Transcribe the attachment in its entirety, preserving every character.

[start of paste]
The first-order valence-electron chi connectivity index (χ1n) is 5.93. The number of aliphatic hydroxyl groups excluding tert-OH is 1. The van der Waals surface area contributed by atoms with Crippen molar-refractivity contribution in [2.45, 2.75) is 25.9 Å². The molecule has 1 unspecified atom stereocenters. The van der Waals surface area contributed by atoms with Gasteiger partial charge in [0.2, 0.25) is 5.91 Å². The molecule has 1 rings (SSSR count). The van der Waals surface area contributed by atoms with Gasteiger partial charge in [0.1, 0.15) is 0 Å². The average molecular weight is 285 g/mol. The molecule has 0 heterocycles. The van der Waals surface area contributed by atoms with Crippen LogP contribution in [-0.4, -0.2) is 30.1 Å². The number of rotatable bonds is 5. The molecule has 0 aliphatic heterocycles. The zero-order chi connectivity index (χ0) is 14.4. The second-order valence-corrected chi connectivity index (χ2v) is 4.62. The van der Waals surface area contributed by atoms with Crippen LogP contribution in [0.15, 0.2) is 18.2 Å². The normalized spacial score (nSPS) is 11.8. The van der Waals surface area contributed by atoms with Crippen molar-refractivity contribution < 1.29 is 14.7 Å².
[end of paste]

The first-order valence-electron chi connectivity index (χ1n) is 5.93. The number of aliphatic hydroxyl groups excluding tert-OH is 1. The van der Waals surface area contributed by atoms with Crippen molar-refractivity contribution in [2.45, 2.75) is 25.9 Å². The molecule has 1 unspecified atom stereocenters. The van der Waals surface area contributed by atoms with Gasteiger partial charge in [0.2, 0.25) is 5.91 Å². The molecule has 1 rings (SSSR count). The van der Waals surface area contributed by atoms with Gasteiger partial charge in [0.1, 0.15) is 0 Å². The average molecular weight is 285 g/mol. The molecule has 0 heterocycles. The van der Waals surface area contributed by atoms with Crippen LogP contribution in [-0.4, -0.2) is 30.1 Å². The number of rotatable bonds is 5. The molecule has 0 aliphatic heterocycles. The zero-order chi connectivity index (χ0) is 14.4. The second-order valence-corrected chi connectivity index (χ2v) is 4.62. The van der Waals surface area contributed by atoms with Crippen LogP contribution in [0.15, 0.2) is 18.2 Å². The normalized spacial score (nSPS) is 11.8. The van der Waals surface area contributed by atoms with Crippen molar-refractivity contribution < 1.29 is 14.7 Å².